• 6 things to know about dengue fever

    Concerns are growing among U.S. health experts about rising cases of dengue fever, an infection caused by mosquito bites that could become endemic to some states within the next decade. 
  • Childhood arthritis diagnoses are climbing

    More than 220,000 children were diagnosed with arthritis between 2017 and 2021, a CDC report published in July estimates. The majority of diagnoses were adolescents between 12 and 18 years old. 
  • 12 million Americans have received new COVID-19 shots: CDC

    The nation's new COVID-19 vaccine rollout has been off to a slow start, with about 12 million Americans receiving the shots since mid-September, according to an Oct. 24 report from Politico.
  • Henry Ford hospital sees highest strep rate in 25 years

    Officials at Henry Ford Medical Center Fairlane in Dearborn, Mich., thought they may have had faulty testing swabs for strep throat when rates were so high, but the swabs are accurate, radio station WWJ reported Oct. 23. 
  • Dr. Fauci's worst fear post-COVID-19: A short memory

    In the 38 years Anthony Fauci, MD, spent as director of the National Institute of Allergy and Infectious Diseases, he was often asked what his worst nightmare was. His answer remained consistent: The emergence of a new viral pathogen capable of spreading quickly and causing significant morbidity and mortality.
  • Officials pushing vaccination by end of October, but shot rollout still slow

    Although both COVID-19 cases and flu are now both low nationwide, health officials are still encouraging individuals to get vaccinated before the end of October. 
  • Rare dengue case reported in California 

    Health officials confirmed dengue virus in a California resident with no history of international travel, marking an "extremely rare case of local transmission" in the U.S., the Pasadena Public Health Department said Oct. 20. 
  • Flesh-eating parasite now endemic to parts of US, CDC says

    Leishmania mexican, a flesh-eating parasite that also causes fever, weight loss, and an enlarged spleen and liver is now endemic to Southern parts of the U.S., CDC experts told CBS News Oct. 19.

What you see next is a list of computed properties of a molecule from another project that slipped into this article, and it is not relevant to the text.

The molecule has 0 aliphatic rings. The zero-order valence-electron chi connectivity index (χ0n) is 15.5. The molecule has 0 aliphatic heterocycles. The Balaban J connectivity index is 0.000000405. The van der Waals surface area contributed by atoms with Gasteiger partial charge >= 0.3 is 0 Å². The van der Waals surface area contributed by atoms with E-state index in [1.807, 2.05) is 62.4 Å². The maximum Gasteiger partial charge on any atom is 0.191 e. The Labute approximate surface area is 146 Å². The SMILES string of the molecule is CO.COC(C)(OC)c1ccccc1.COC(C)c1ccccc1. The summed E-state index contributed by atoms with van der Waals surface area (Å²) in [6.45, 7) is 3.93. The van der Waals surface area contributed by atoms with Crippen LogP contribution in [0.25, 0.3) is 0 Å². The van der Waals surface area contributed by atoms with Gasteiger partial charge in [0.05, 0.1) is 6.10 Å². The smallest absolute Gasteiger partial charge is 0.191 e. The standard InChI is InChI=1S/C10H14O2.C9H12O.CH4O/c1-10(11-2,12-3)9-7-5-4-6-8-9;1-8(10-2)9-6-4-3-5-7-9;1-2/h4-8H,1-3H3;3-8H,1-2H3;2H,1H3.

• Chan Zuckerberg Institute, 3 universities aim to speed disease detection with new research hub

    A new biomedical research hub is coming to New York City, with the ultimate goal of bioengineering immune cells capable of stopping a disease in its tracks. 
  • Flu activity 66% lower than 2022, Walgreens data shows

    As of Oct. 19, flu activity in the U.S. is down 66 percent compared to last year, marking a more gradual start to flu season that is closer to the pre-pandemic norm, according to new data from Walgreens' Flu Index.
  • South faces growing threat of yellow fever resurgence, experts say

    The spread of mosquito-transmitted viruses is accelerating in the Southern U.S., stirring concerns about the potential return of yellow fever, two infectious disease experts wrote in an Oct. 14 article for The New England Journal of Medicine.
  • A new long COVID-19 theory emerges: Penn Medicine study

    Remnants of the virus that causes COVID-19 may linger in the gut, ultimately causing a reduction in circulating levels of serotonin. This may explain a number of long COVID-19 symptoms, such as brain fog and memory problems, according to new research from scientists at the University of Pennsylvania in Philadelphia.
  • Flu hospitalizations tick up nationwide: 5 FluView notes

    Last week, 1,127 patients with laboratory-confirmed flu cases were admitted to a hospital, according to CDC data ending Oct. 7.
  • Hawaii health officials warn Maui residents to avoid toxic ash

    Following the August wildfires that decimated parts of Maui, the state's department of health issued a new warning Oct. 15 urging the public residents and visitors to avoid contact with toxic ash remnants. 
  • COVID down. RSV, flu up: 4 notes

    New weekly COVID-19 admissions are down for the fourth week straight, according to the latest data from the CDC. Meanwhile, flu and respiratory syncytial virus are starting to rise. 
  • 'We're angry': RSV, COVID shot rollout hits wall

    Health experts are betting on a collection of vaccines and a monoclonal antibody to prevent severe illness and minimize capacity strain on hospitals from flu, COVID-19 and respiratory syncytial virus this respiratory virus season. However, hurdles in accessing the shots may prevent those most at risk for severe illness from getting vaccinated before virus season is in full swing. 
  • New AI tool designed to predict COVID-19 strains

    Researchers at Boston-based Harvard Medical School and University of Oxford in England have created an AI tool to forecast which COVID-19 strains will grow in dominance, according to an Oct. 11 article in Nature. 
  • Avian flu in Seattle mammals concerns health experts

    After seals in Seattle's Puget Sound tested positive for H5N1 avian flu in late August, a researcher at the University of Washington Medical School is highlighting the unprecedented wave of cases in the last year and what that means for human health.
  • Healthcare leaders not confident US is prepared for next pandemic

    Forty percent of healthcare leaders are "not confident at all" that the U.S. would be better prepared for a future pandemic, according to a September Becker's LinkedIn poll.
  • The disease set to 'take off' in Southern US: Reuters

    Dengue fever, an infection caused by mosquito bites, may become increasingly common across the Southern U.S. within the next decade.

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